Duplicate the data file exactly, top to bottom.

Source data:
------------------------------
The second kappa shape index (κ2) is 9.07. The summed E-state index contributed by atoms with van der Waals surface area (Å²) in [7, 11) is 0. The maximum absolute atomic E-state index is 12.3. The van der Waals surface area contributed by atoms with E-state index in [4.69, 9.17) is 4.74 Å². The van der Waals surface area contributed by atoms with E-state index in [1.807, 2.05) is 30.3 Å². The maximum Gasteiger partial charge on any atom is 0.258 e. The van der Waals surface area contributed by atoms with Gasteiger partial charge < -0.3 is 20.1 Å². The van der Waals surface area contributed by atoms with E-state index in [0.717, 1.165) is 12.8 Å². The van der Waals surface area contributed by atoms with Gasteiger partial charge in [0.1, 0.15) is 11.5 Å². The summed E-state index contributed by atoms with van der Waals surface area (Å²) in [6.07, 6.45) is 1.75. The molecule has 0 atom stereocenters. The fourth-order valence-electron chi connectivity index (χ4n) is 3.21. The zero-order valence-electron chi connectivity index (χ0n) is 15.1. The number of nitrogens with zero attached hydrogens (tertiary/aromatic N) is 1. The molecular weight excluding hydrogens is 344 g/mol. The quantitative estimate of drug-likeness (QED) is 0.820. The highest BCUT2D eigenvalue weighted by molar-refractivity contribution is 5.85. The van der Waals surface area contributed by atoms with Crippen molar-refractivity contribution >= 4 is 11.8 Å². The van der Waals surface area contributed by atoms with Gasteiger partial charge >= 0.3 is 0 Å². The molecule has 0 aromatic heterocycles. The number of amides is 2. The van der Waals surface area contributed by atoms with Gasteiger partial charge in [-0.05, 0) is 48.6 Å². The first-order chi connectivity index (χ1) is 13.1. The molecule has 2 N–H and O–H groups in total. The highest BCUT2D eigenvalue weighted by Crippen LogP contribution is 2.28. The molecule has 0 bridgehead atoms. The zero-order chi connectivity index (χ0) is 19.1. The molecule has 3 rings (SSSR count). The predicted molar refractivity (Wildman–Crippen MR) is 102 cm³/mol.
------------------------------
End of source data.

The second kappa shape index (κ2) is 9.07. The summed E-state index contributed by atoms with van der Waals surface area (Å²) in [7, 11) is 0. The maximum absolute atomic E-state index is 12.3. The van der Waals surface area contributed by atoms with E-state index in [4.69, 9.17) is 4.74 Å². The van der Waals surface area contributed by atoms with E-state index in [1.807, 2.05) is 30.3 Å². The maximum Gasteiger partial charge on any atom is 0.258 e. The van der Waals surface area contributed by atoms with Gasteiger partial charge < -0.3 is 20.1 Å². The van der Waals surface area contributed by atoms with E-state index in [0.717, 1.165) is 12.8 Å². The van der Waals surface area contributed by atoms with Gasteiger partial charge in [0.1, 0.15) is 11.5 Å². The summed E-state index contributed by atoms with van der Waals surface area (Å²) in [6.07, 6.45) is 1.75. The molecule has 0 atom stereocenters. The fourth-order valence-electron chi connectivity index (χ4n) is 3.21. The zero-order valence-electron chi connectivity index (χ0n) is 15.1. The number of nitrogens with zero attached hydrogens (tertiary/aromatic N) is 1. The molecular weight excluding hydrogens is 344 g/mol. The quantitative estimate of drug-likeness (QED) is 0.820. The highest BCUT2D eigenvalue weighted by molar-refractivity contribution is 5.85. The van der Waals surface area contributed by atoms with Crippen molar-refractivity contribution >= 4 is 11.8 Å². The van der Waals surface area contributed by atoms with Gasteiger partial charge >= 0.3 is 0 Å². The molecule has 0 aromatic heterocycles. The number of amides is 2. The van der Waals surface area contributed by atoms with Gasteiger partial charge in [-0.05, 0) is 48.6 Å². The first-order chi connectivity index (χ1) is 13.1. The molecule has 2 N–H and O–H groups in total. The highest BCUT2D eigenvalue weighted by Crippen LogP contribution is 2.28. The molecule has 0 bridgehead atoms. The zero-order chi connectivity index (χ0) is 19.1. The molecule has 3 rings (SSSR count). The predicted molar refractivity (Wildman–Crippen MR) is 102 cm³/mol.